Familiar Of Zero Series 1 (Cert 12)
2 Discs (Distributor: MVM) Running time: 295 minutes approx.
In a magical world called Halkeginia those born of nobility are taught how to use magic at the Tristain Academy. One such student is the haughty Louise Françoise Le Blanc de La Vallière; while that is a mouthful fear not because she has a much more manageable nickname of Louise The Zero. This unfortunate moniker comes as a result of Louise’s inability to perform magic properly putting her at the bottom of the class and making her laughing stock of her peers.
As fate would have it, Louise’s mistakes may be a blessing in disguise as a mishap during the familiar summoning ceremony brings about a major change in her fortunes. While everyone else summons powerful or useful creatures, Louise somehow dragged an average Tokyo school boy, Saito Hiraga, into her realm instead. Initially showing a similar lack of magical aptitude Louise literally treats Saito as a dog and slave until runes markings appear on Saito’s hand and he is able to wield a talking sword named Derflinger. Perhaps he may be of some use to Louise after all?
If there is ever a common complaint to be levied at anime it is how a potentially good concept or idea is conceived but when it comes to the execution stage, the confidence in its individuality wavers and the end result is something that settles instead within the safe old parameters of well worn clichés and conventions. Welcome to Familiar Of Zero, the first word of the title literally telegraphing what you can expect from this show.
Actually that may be a little harsh as it does at least try to posit the hackneyed content in a different setting to at least hook they viewer from the start, but the old comfy slippers of typical anime paradigms soon make an appearance. The pot pourri of influences Noboru Yamaguchi drew upon for his series of light novels are fairly apparent – a touch of Harry Potter here, a few grains of Shakugan no Shana there and a light seasoning of The Slayers – which are forgiven as they are whisked together to make an edible but not wholly nutritious cake.
The obvious central issue is the relationship between Louise and Saito which is spoiled in the first few frames of the opening credits (JC Staff, you had one job…) although anyone with even a modicum of anime experience could have foreseen this development coming a mile off anyway. Being a noble, Louise regards Saito as a peasant and forces him to live as a slave, right down to dressing her and washing her smalls. For his troubles, Saito gets to sleep on the floor and eat a slice of bread if Louise thinks he deserves it. Thankfully a maid at the academy named Siesta and the kitchen staff take pity on Saito and feed him heartily with left overs.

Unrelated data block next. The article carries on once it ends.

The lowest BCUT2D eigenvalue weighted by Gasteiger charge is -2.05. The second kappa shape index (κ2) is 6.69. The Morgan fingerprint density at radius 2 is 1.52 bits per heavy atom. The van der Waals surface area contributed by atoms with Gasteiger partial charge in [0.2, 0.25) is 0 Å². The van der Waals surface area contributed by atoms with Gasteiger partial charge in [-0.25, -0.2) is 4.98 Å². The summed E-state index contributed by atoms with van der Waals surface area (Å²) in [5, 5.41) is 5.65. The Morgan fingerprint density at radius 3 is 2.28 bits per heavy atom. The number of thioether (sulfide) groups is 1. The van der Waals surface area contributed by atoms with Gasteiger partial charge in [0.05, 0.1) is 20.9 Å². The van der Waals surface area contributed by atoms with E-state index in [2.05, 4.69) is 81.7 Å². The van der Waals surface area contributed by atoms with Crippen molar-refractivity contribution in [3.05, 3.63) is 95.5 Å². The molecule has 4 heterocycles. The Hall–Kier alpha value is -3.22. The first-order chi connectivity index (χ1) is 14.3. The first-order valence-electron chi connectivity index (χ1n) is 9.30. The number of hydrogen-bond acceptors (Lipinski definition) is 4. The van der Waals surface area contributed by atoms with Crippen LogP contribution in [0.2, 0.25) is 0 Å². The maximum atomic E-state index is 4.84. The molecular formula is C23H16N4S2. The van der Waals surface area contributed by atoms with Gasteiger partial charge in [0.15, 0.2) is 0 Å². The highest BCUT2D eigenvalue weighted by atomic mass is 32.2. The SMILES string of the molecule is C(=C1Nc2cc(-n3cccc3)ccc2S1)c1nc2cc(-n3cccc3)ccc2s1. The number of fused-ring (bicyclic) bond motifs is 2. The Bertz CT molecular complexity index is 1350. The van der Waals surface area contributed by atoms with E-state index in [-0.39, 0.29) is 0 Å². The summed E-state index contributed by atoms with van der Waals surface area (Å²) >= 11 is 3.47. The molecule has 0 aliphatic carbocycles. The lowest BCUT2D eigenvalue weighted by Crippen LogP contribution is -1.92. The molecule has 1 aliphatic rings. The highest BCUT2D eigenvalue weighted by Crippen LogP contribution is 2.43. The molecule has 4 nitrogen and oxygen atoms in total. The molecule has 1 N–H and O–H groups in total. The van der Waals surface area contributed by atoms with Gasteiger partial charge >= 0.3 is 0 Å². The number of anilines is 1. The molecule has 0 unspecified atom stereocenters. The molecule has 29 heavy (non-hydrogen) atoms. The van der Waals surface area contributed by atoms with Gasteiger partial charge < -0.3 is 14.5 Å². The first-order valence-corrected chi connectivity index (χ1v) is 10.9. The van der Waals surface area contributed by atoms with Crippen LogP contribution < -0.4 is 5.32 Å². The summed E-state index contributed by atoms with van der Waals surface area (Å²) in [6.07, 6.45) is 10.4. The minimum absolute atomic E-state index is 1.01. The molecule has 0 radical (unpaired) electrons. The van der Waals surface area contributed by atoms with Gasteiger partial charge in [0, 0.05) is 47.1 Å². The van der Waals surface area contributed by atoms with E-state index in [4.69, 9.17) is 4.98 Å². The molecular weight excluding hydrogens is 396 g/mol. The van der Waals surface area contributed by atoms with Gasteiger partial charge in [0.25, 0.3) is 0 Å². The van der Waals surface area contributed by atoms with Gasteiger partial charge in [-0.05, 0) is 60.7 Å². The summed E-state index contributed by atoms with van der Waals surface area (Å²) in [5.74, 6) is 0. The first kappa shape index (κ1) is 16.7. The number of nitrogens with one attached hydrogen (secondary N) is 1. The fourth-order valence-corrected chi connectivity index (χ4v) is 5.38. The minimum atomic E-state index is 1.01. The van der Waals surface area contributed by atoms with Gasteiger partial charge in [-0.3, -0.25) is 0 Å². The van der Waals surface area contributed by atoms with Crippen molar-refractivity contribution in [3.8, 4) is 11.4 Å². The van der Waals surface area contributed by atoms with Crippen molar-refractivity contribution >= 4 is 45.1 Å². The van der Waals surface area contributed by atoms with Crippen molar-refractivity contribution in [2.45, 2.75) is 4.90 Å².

Meanwhile Louise’s peers, ludicrously busty Kirche from Germania (who falls for Saito and leaps at every opportunity to bury his head in her ample bosom), wannabe lothario Guiche, the target of his affections Montmorency and taciturn bookworm Tabitha find themselves forming the obligatory central cadre to create something of a harem for our hero without actually being a harem. Unlike other anime teams they are able to work together and are not designed solely to support the main character, while Louise remains somewhat on the periphery of the action – although the possibility she may have a latent power that needs unlocking is as obvious as Saito conveniently being a specially powered mage called a Gundolf!
The majority of the adventures are standalone comic affairs with minimal story development and a dash of action until things settle down into mini arcs in the latter stages. One sees a sacred weapon being stolen from the academy which the group hunt down, exposing a traitor in the ranks; another sees Louise being hypnotised into marrying a villain which then morphs into the final arc where an all out battle between the kingdoms of Halkeginia take place.
Unfortunately the biggest drawback is the characters, none of whom look either original or posses unique enough personalities to standout from the crowd. Saito is every male anime comedy lead; Tabitha could be Yuki from Haruhi Suzumiya while Guiche may have escaped from Ouran High School Host Club. However Louise is the main culprit being one of the least likeable lead heroines in anime. Her lofty, snobbish attitude and abusive treatment towards Saito does nothing to help her cause as a sympathetic character when she fails at magic; she speaks largely in excitable screeches and lashes out violently for no reason, usually at Saito. Even when she does eventually fall for him, she instils in Saito it is his privilege rather than a union of two hearts. What does he see in her?
Fan service is at a minimum although smutty humour is never far away and the animation is competent enough for what is really a throwaway show. Admittedly it is nothing if not entertaining and moves along at a steady but energetic pace, yet one can’t help but feel slightly short-changed by the fact so much of the material is standard fare that belies the potential of the main premise. More worryingly is that there are three further series to come which sends out some alarms signals as to whether the best stories are yet to come or if the sequels will cover the other well worn paths not featured in this series?
Familiar Of Zero is the perfect show to scratch that anime itch you may have when you don’t fancy anything too demanding or sophisticated. It’s easy to get into and isn’t particularly offensive, unless puerile jokes about panties and breast sizes are anathema to you. If it had the power of its own convictions it could have been something quite outstanding but instead it is a lightweight piece of confection to snack on when the need rises.
Japanese Language w/ English Subtitles
Disc 2 Only:
Extended Episode previews
Clean Opening Animation
Clean Closing Animation
Rating – ** ½
Man In Black